Young Pine-Richland girls golfers improving under new coach

Friday, September 7, 2018 | 7:25 PM

Peter Hawk understands he’s walking into a unique situation as the first-year coach of the Pine-Richland girls golf team.

In fact, the former Edinboro tennis player who is a regionally ranked by USGA, says he applied for the Rams’ job specifically because the team’s circumstances were so unique.

“Someone told me that Pine-Richland had an open position for the girls golf team. They had two good players coming back for their senior years and then they had a lot of young players coming up,” Hawk said.

“That’s when I applied because I thought that it would be really unfair to have two accomplished seniors come back and either not have a team, or not have a knowledgeable coach. I have a lot of coaching background, I have a master’s in sports psychology from Pitt; I just knew it was a calling that I should apply and help out.”

The two senior golfers that Hawk referred to — Lauren Freyvogel and Aiyana Chopra — have accomplished a lot in their first three seasons at Pine-Richland (3-1).

Freyvogel, a Penn State commit, is the defending PIAA Class AAA champion after shooting a 3-over-par 147 at Heritage Hills Golf Resort in the 2017 title match.

The team’s No. 2 golfer, Chopra, has been on the rise since finishing first in her age group in the Drive, Chip and Putt championships subregional event at Nemacolin Woodlands Resort back in 2016.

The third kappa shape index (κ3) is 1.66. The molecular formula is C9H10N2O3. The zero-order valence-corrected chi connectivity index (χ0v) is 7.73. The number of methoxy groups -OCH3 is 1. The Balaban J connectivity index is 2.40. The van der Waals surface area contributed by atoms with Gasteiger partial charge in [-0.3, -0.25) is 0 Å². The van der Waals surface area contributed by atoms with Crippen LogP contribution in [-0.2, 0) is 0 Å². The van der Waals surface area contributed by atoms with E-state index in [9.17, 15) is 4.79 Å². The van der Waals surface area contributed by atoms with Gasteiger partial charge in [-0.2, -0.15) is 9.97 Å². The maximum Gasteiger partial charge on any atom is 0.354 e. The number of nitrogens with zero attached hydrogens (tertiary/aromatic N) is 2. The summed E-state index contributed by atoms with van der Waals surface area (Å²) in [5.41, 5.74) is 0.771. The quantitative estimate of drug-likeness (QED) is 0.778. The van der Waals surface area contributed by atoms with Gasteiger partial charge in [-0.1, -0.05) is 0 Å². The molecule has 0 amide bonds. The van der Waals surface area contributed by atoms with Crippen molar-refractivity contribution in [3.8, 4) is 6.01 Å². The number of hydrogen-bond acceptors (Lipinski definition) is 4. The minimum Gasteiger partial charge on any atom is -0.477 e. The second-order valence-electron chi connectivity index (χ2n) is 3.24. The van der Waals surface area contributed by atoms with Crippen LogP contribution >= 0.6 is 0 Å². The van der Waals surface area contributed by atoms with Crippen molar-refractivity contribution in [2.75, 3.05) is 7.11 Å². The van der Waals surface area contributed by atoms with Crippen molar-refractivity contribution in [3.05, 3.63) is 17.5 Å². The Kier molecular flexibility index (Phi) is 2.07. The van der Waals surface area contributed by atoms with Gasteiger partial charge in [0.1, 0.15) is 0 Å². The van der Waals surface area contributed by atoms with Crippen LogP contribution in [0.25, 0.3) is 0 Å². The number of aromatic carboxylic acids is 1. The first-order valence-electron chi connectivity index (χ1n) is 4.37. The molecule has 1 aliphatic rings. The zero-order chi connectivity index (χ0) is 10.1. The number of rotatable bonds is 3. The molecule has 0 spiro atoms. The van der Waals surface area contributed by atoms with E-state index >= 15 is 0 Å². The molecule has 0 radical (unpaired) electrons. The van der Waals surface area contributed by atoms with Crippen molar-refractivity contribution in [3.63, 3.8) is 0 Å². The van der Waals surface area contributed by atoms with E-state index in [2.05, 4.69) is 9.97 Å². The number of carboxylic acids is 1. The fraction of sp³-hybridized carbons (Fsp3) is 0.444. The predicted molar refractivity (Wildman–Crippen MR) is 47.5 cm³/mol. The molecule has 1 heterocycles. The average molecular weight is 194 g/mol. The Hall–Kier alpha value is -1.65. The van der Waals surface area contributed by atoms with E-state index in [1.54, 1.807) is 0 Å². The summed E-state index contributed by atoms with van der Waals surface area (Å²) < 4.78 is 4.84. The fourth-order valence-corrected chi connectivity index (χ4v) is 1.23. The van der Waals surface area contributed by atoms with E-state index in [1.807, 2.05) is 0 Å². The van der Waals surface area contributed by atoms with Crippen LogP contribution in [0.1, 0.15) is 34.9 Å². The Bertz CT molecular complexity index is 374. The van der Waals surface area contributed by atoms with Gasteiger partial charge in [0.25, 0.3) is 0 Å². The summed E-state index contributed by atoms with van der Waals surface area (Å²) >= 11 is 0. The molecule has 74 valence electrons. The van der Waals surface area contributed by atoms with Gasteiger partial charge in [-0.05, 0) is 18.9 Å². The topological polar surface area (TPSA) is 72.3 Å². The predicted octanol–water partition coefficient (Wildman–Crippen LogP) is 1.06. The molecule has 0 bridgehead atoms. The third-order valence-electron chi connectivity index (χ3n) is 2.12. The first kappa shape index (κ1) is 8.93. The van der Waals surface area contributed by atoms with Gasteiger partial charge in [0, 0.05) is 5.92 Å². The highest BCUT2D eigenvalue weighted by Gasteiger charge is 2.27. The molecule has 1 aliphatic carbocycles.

However, besides those two, the team has a great deal of inexperience.

Emmerson Dickson has been golfing out of the third spot in the Pine-Richland lineup. Behind Dickson, it’s been a mix of Sedona Rocher, Carlin Carion and Carson Heil rounding out the lineup.

According to Hawk, though, the gang of freshmen and sophomores golfing behind Freyvogel and Chopra are trending in the right direction.

“It’s just a matter of trying to get these kids to understand that they have to try to improve quickly and focus on each shot. And when they have a bad shot, don’t let it multiply into a really bad blowup hole. That happens sometimes, but they are improving and understanding,” Hawk said.

“Some of these girls started out their season shooting in the 60’s. Now, they have their game down in the middle-to-low 50’s. That’s a great improvement.”

Kevin Lohman is a freelance writer.


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